7Hz Legato Review

The Legato is a new in-ear monitor from 7Hz, the brand most famous for the Timeless planar magnetic in-ear that was a hit success for this Chinese brand. Since then, I have tried their interesting dynamic driver take on a similar tuning (with mixed results) with the Eternal, the Crinacle reviewer collaboration, Dioko, and the Harman Target tuned budget wonder Salnotes Zero. The Legato takes on a totally different approach than the previous U-Shaped balanced tonality. This one is a bass bonanza.

First off, the Legato was sent to me by Linsoul Audio and the item comes in at $109 and can be found here: https://www.linsoul.com/products/7hz-legato

7Hz chose to use two dynamic drivers, a larger 12mm and a smaller 6mm driver, to produce the sound for this unit. The two drivers are stored in each of the metal housings that are more normal looking than the previous Timeless, Eternal, and Dioko. I welcome this change as this newer shell fits my ears a lot better and does not look quite as awkward as the previous sets.

The cable included terminates in 2-pin connectors at the shells, and a 3.5mm jack on the source end. The dark brown braided cable features 4-wires wound in a round pattern and is quite light, easy to handle and attractive. The connectors have a matching dark silver color to the Legato shells.

The normal set of accessories are included with the Legato, however with one big caveat. And I mean big.... the maroon-colored carrying case is HUGE. It's a large rectangular case that has a zipper, and opens up with a large pocket on one side, and a removable cloth plate that can store the IEM in a specific orientation. To imagine how large this case is, I removed the plate, and then put my iBasso DX240 digital audio player in it, and it fit very easily with room on every side and it didn't even fill the height of the ONE side. Ya, you can easily fit a medium-sized DAP in this with your IEMs and accessories if you wanted to -- Kind of handy to be honest, but overly large for just IEMs.

Sound Impressions

The Legato is a bassy set. It has a big bass bump that extends well into the mids, and a very smooth and actually quite pleasant upper-midrange and treble that I find very nicely tuned. This IEM offers a sound that is fun, but lacks definition.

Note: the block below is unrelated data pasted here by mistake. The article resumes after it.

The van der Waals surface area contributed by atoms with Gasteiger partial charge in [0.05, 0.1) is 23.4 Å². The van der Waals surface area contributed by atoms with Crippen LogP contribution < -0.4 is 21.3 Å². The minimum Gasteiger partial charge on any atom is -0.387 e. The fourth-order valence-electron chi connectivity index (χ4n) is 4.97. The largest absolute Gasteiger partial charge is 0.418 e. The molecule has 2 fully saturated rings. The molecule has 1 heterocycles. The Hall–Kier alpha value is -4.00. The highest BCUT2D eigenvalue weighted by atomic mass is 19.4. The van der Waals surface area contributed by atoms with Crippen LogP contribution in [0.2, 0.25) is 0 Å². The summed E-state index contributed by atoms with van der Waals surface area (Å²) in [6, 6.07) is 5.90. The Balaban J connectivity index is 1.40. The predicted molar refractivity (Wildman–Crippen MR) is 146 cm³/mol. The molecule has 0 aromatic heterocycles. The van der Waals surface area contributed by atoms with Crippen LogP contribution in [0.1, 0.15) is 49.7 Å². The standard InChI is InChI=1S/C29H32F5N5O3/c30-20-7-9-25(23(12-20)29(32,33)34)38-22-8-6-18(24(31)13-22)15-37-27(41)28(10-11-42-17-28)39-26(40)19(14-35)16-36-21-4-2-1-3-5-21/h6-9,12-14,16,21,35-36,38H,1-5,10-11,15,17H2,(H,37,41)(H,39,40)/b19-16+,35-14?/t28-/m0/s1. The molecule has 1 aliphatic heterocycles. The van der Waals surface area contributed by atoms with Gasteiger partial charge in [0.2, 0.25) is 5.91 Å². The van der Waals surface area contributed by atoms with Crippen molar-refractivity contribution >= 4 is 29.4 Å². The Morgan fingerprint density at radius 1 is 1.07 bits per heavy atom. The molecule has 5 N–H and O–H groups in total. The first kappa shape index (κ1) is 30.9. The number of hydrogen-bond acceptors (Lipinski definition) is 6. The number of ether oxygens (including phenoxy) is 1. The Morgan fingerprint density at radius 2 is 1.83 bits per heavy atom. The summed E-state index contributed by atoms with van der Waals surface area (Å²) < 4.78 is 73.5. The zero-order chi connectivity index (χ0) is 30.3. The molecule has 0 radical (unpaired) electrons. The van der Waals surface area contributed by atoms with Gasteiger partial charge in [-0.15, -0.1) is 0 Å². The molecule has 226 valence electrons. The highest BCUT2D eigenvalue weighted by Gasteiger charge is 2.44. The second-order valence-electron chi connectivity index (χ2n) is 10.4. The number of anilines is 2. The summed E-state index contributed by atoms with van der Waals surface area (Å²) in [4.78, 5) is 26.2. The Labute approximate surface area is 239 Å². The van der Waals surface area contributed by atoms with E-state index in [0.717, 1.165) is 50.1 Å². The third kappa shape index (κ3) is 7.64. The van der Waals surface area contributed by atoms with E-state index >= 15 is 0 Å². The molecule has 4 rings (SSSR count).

The low end is the main attraction on the Legato. It is big and boosted and it knows it. It has a 15 dB bass shelf that reaches to 500Hz, which is deep into the mid-range. Because of this, there is definitely many opportunities for muddy mid-ranges, and the Legato is something I classify as dirty bass. It's not very defined, the decay lingers, and it is just big and sometimes overwhelming. But, it is fun and steers a different direction than a lot of other IEMs I've heard in this price range lately.

The mid-range is bothered quite a bit by the bassy lows, and occasionally becomes a bit soft. But that said, the upper-midrange is nearly spot on how I like it in-terms of tonality and just the right amount of treble to make it very smooth and perhaps too gentle for the amount of bass it pushes out. Some folks may prefer more dynamics with a larger treble boost, and to create a proper V-Shaped IEM, not this sort of cross between U and V shape. I totally get that too. Perhaps a little more treble would help balance the bass out, but I do like how smooth it sounds.

When I first listened to it, there was a very specific IEM that came to mind -- the CCA CRA. This ultra-budget IEM is one of my favorites because it provides a punch that is fun and enjoyable. This Legato has a similar big bass and decently smooth upper end that I liked with the CRA, but it improves on imaging and slightly better resolution. Only slightly though. The CRA is also a tad more harsh with its treble peaks, but it's bass slope is more clean and it lacks the muddiness that the Legato has. If somehow these two IEMs could merge, it would be a really nice budget tier unit.

I let one of my colleagues at work try out the Legato, and his immediate first impression was to compare it to his trusty Sony XBA-N3. So we both listened to both, and I measured his unit, and they are quite similar in both sound and FR with the Sony being slightly less muddy, and smoother overall. The Sony is quite a ways better in natural timbre, and just overall gentleness in the mids and treble.


The Legato, for all its bass, isn't a bad IEM. Where products with this much bass can be totally ruined by an overly obnoxious treble response. The Legato, instead, has a nicely tuned upper-mid range and treble that is smooth and appealing. If it had a slightly reduced bass shelf, or perhaps less intrusiveness into the lower mids, it would be, could be, a really nicely tuned fun IEM. 

I enjoyed the overall look, and accessories of the Legato, and for the most part, the tuning is decent. It is just a tad too overwhelming in its bass response that it can be too dominant to the rest of the frequency response.